AN ORIGINAL FEATURE BY TRAVELPANAMANEWS
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Travelers who only read the standard tourists guides just might miss one of the country’s biggest secrets: that the northern city of Davíd is way better than those guides would have you believe.
Part of the issue is travel industry tradition. There’s a tendency to package Panama into a set of standardized boxes—the canal, Casco Viejo, the ruins, or Gamboa; and to a lesser extent, Boquete and Bocas.
Now don’t be mistaken—all of those places are a blast to experience.
There’s just a whole lot more to the country, and the Davíd area is a big part of it.
Gateway to Chiriquí Province
Beyond the brochures and tour packages, one of the best places you can explore is Davíd, the capitol of Chiriquí province, and home to nearly 200,000 people in the metropolitan area. It’s the gateway to both the northern highlands and the beaches and islands of the Pacific coast’s Gulf of Chiriquí.
As with the rest of Panama, the people make the place. I have met so many warm and welcoming people from Davíd who are just simply genuine. Many of the instructors at the reknowned Habla Ya Spanish school in Boquete and Bocas studied at the University of Chiriquí (UNACHI), and UNACHI is a long-time training institution for professional and technical careers through the northern and western provinces.
Davíd is also close to the roots of Panama’s traditional rural folkloric culture. The annual Fería Internacional de Davíd draws tens of thousands of people from all over the hemisphere and the world, along with a host of specialty food, costumes, dancing, music and more. The agricultural and livestock focus makes you think of a state fair in the midwestern United States, with an added dash of Panamanian cowboy culture thrown in for good measure.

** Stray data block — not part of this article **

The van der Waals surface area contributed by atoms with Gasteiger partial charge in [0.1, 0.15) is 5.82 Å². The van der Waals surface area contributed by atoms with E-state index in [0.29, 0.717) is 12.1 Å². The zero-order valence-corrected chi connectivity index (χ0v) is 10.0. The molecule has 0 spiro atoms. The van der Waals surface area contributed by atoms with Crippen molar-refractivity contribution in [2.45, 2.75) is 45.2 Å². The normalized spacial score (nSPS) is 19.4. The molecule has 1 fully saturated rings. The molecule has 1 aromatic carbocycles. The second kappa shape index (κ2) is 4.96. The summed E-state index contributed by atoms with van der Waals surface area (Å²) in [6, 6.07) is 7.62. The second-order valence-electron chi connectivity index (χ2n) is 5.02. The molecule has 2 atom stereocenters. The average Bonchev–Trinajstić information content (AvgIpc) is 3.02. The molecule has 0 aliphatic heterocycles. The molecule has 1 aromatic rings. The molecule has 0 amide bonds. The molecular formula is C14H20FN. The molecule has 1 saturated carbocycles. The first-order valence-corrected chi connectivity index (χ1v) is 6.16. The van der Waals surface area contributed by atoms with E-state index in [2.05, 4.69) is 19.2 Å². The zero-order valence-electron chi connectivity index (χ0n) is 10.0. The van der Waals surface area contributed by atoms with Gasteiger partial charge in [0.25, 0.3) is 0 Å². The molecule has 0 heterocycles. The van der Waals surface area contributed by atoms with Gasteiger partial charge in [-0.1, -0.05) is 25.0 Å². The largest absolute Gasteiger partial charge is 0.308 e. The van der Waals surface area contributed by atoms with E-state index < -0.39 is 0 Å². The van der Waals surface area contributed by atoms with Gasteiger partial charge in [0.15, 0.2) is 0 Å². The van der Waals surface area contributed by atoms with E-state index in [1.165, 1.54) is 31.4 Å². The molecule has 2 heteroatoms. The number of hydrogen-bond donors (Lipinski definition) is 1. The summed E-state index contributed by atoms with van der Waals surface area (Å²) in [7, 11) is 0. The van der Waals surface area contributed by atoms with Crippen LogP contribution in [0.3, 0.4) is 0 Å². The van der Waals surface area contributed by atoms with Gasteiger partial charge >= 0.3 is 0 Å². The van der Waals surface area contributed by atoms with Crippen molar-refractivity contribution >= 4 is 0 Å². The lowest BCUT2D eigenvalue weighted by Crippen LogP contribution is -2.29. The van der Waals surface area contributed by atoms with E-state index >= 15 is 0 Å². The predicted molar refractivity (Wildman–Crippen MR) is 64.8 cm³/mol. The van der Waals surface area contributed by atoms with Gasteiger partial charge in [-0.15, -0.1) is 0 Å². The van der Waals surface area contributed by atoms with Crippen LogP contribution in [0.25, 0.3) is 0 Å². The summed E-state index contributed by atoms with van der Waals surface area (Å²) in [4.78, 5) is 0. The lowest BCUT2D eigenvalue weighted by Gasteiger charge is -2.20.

For additional information, check out the Fería’s Facebook page at https://www.facebook.com/profile.php?id=100001801231392&sk=info.
Davíd is easily accessible from anywhere in the country. It’s about a seven hour drive from Panama City (doable, but not recommended unless you’re used to driving in Panama or you’re REALLY adventuresome).
Better options include buses, which are surprisingly good option. Our friends Kent and Carol traveled from Davíd to Panama City in March 2012 in a new, immaculate air-conditioned bus with HD television and great comfort.
Because I’m usually trying to maximize time, my favorite way to get to Davíd is to fly.
The flight is around fifty minutes and you get terrific views of the canal and Panama City on your way there or back as well as the mountains of the cordillera central, the islands of the Gulf of Chiriquí and the 11, 398 peak of Volcan Barú. The latest price around $80 plus tax and fees; check http://www.flyairpanama.com/panamatravel1.html for current information.
Part of the Real Panama
One of the most fascinating things you can do to catch a flavor of local Panamanian life beyond the tourist attractions is to hang out for a little while in the center of town for people watching and shopping.
Take a cab or drive and park near Parque Cervantes in the center of town. Bring a good street map so you don’t get lost, and double check your cross streets as you go.
Just follow the crowds up and down the streets with the mercados and tiendas overflowing with goods and produce, sometimes spilling out onto the streets. Brace yourself, because the blare of the salsa music from the radios and speakers can be really loud. But it’s all part of the scene and it’s what Panamanians themselves experience in this expressive, demonstrative, passionate province.
One tip: especially in the Panamanian summer (December through April/May), Davíd can be really hot. If you’re not used to the heat or get uncomfortable, early to mid mornings are best, followed by some cold beer or fruit drink at one of the city’s many air-conditioned restaurants.